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Opinion

Verdict Reached in First Russian War Crimes Trial

This is just the first of many, certainly.

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Russia’s invasion of Ukraine has been a brutal one, and increasingly so as the Kremlin’s soldiers find themselves in more and more trouble of their own making.

As the war grows ever more impossible for Russia to win, the troops sent into Ukraine have been committing a series of worsening atrocities.  It’s terrorism at the least, (and very likely a full-fledge genocide), and it belies just how poorly things are going for Russia.

Now, in the first war crimes trial of the conflict, a verdict has been reached.

In the first of what could be a multitude of war crimes trials held by Ukraine, Russian Sgt. Vadim Shishimarin, 21, was sentenced for the killing of a 62-year-old man who was shot in the head in a village in the northeastern Sumy region in the opening days of the war.

Shishimarin, a member of a tank unit, had claimed he was following orders, and he apologized to the man’s widow in court.

His Ukraine-appointed defense attorney, Victor Ovsyanikov, argued his client had been unprepared for the “violent military confrontation” and mass casualties that Russian troops encountered when they invaded. He said he would appeal.

There was no doubt about the court’s legitimacy, either.

Ukrainian civil liberties advocate Volodymyr Yavorskyy said it was “an extremely harsh sentence for one murder during the war.” But Aarif Abraham, a British-based human rights lawyer, said the trial was conducted “with what appears to be full and fair due process,” including access to an attorney.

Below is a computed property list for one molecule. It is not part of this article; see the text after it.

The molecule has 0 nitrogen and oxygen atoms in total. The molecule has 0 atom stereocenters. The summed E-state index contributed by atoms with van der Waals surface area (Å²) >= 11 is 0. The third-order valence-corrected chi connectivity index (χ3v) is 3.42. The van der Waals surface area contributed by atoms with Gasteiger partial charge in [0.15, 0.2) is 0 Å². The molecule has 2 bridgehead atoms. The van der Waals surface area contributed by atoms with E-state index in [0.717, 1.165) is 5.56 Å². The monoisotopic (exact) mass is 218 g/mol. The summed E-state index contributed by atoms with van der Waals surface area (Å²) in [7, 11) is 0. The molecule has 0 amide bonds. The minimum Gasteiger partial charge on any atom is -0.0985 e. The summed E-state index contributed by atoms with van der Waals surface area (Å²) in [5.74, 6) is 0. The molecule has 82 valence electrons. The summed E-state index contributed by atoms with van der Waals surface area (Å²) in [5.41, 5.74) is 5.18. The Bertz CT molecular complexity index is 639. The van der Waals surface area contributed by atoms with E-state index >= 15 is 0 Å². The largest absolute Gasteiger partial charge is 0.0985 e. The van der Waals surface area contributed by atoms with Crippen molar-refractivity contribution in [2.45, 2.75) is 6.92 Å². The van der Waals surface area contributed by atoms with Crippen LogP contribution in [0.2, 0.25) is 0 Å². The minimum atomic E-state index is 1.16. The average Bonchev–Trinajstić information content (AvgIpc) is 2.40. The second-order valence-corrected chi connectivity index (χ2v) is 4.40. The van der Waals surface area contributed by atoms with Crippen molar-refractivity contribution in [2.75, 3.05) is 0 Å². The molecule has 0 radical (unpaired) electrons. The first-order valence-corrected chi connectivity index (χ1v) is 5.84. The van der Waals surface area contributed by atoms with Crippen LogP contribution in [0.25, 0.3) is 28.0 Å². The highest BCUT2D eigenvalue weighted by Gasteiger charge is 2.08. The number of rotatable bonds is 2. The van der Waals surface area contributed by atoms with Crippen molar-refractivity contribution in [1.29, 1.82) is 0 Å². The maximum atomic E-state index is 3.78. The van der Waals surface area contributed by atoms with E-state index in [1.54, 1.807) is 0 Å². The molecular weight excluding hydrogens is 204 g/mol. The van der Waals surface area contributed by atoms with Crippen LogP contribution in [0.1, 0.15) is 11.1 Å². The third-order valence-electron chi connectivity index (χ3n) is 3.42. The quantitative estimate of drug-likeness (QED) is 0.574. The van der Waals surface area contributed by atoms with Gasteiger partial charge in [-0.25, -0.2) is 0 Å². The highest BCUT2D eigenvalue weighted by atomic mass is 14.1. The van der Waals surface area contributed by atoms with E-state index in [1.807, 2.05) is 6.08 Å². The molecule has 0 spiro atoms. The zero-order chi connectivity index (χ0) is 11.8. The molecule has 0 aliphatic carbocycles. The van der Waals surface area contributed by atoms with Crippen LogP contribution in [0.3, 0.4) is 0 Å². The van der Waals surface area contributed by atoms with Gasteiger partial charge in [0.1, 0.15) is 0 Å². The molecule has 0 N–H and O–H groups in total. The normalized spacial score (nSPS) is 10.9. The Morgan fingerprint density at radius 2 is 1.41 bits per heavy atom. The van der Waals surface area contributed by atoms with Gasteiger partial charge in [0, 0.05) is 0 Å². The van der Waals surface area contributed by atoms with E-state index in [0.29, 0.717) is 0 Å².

Given the sheer amount of heinous deeds the world has witnessed in Ukraine, there is no doubt that more war crimes trials will be coming.

Russia’s invasion of Ukraine has been a brutal one, and increasingly so as the Kremlin’s soldiers find themselves in more and more trouble of their own making. As the war grows ever more impossible for Russia to win, the troops sent into Ukraine have been committing a series of worsening atrocities.  It’s terrorism at the least, (and very likely a full-fledge genocide), and it belies just how poorly things are going for Russia. Now, in the first war crimes trial of the conflict, a verdict has been reached. In the first of what could be a multitude of war crimes trials held by Ukraine, Russian Sgt. Vadim Shishimarin, 21, was sentenced for the killing of a 62-year-old man who was shot in the head in a village in the northeastern Sumy region in the opening days of the war. Shishimarin, a member of a tank unit, had claimed he was following orders, and he apologized to the man’s widow in court. His Ukraine-appointed defense attorney, Victor Ovsyanikov, argued his client had been unprepared for the “violent military confrontation” and mass casualties that Russian troops encountered when they invaded. He said he would appeal. There was no doubt about the court’s legitimacy, either. Ukrainian civil liberties advocate Volodymyr Yavorskyy said it was “an extremely harsh sentence for one murder during the war.” But Aarif Abraham, a British-based human rights lawyer, said the trial was conducted “with what appears to be full and fair due process,” including access to an attorney. Given the sheer amount of heinous deeds the world has witnessed in Ukraine, there is no doubt that more war crimes trials will be coming.